Tagged: criminal procedure

Welcome to the New Pace Criminal Justice Blog

We are excited to introduce our newly re-designed Pace Criminal Justice blog. Our blog now lives at http://pcjc.blogs.pace.edu and we welcome you to update your bookmarks, favorites, and any website listings.

This revision was part of a larger updating effort at the University. The only major difference from the prior web address is that our new URL does not contain the word ‘law.’ Everything else is and will remain the same. We will continue to bring you criminal law and procedure posts on domestic and international issues. And we will be returning to our regular blogging schedule as of September 1, 2016. As we did in prior years, we followed a more abbreviated summer schedule this year.

We welcome you to get involved by either leaving us a comment about what you think or even considering to submit a post. We very much appreciate your readership, and we look forward to continue this important online resource.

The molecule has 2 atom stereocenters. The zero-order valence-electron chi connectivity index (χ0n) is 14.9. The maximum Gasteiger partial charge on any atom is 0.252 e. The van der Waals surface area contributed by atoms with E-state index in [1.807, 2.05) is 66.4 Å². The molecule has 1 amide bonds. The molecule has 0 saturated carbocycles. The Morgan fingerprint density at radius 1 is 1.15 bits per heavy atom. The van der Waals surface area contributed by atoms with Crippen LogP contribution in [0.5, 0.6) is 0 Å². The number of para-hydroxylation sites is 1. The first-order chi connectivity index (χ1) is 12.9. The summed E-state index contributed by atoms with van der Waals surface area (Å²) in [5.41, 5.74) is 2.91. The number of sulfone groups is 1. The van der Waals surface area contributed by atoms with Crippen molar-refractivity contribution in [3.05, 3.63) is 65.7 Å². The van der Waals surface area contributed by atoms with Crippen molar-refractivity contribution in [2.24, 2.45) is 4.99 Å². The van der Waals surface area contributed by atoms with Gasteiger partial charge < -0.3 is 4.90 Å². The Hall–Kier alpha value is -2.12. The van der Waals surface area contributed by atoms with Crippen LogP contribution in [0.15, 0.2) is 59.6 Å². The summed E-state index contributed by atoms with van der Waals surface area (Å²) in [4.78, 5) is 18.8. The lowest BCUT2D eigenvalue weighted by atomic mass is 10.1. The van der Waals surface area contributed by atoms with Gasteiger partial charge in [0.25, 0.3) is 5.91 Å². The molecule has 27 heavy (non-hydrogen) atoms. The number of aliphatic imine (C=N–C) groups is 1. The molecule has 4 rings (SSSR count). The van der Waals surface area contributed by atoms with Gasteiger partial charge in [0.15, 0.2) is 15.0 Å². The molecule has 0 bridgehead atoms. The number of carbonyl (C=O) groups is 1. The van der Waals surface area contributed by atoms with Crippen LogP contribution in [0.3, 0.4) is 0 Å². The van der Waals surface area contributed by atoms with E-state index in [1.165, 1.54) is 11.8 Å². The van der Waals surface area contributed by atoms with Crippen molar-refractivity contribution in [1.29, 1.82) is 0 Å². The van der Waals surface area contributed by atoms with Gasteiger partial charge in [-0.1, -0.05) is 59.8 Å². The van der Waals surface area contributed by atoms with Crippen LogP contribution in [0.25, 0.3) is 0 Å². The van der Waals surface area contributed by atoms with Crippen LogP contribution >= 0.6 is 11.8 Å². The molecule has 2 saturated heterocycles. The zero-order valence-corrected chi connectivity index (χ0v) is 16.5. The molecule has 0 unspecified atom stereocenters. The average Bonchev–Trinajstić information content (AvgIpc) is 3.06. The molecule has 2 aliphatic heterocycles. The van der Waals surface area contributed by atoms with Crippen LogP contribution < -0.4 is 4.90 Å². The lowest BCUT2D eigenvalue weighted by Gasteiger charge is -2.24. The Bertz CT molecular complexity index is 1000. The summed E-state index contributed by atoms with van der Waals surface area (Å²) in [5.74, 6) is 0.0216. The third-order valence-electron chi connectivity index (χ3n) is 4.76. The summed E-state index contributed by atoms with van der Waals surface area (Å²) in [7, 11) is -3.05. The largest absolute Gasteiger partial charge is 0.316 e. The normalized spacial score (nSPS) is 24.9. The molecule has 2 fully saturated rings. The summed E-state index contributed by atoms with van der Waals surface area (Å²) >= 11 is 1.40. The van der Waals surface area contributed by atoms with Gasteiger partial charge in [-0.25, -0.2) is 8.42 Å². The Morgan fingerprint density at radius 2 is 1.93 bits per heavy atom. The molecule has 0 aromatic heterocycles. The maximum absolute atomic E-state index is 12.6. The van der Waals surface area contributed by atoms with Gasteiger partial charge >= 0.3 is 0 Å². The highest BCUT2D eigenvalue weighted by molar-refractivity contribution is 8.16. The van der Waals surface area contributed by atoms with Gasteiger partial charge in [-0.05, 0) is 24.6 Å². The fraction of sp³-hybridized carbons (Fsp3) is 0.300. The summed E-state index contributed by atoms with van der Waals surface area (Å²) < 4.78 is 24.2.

NYCA Addresses the Mode of Proceedings Error Doctrine

POST WRITTEN BYProf. Peter Widulski, Assistant Director of the First Year Legal Skills Program and the Coach of International Criminal Moot Court Team at Pace Law School.

The “mode of proceedings error” doctrine created by the NY Court of Appeals recognizes that some errors committed by a criminal trial court are so harmful to the integrity of the process that they are subject to appellate review even if defense counsel did not lodge an objection. The doctrine’s procedural safeguard is powerful because when it is held to apply, harmless error analysis is barred and the conviction must be reversed.

In a decision issued on June 7, 2016, the Court of Appeals had to determine whether a trial court committed such error when it accepted a jury’s guilty verdict on a charge of first-degree gang assault before the court had responded to certain notes from the jury requesting review of a court instruction and of testimony by a witness. On appeal, a divided panel of the Fourth Department found this to be a mode of proceedings error requiring reversal and a new trial. People v. Mack, 117 A.D. 3d 1450,  984 N.Y.S.2d 768 (App. Div. 4th Dep’t 2014). The People sought review by the Court of Appeals.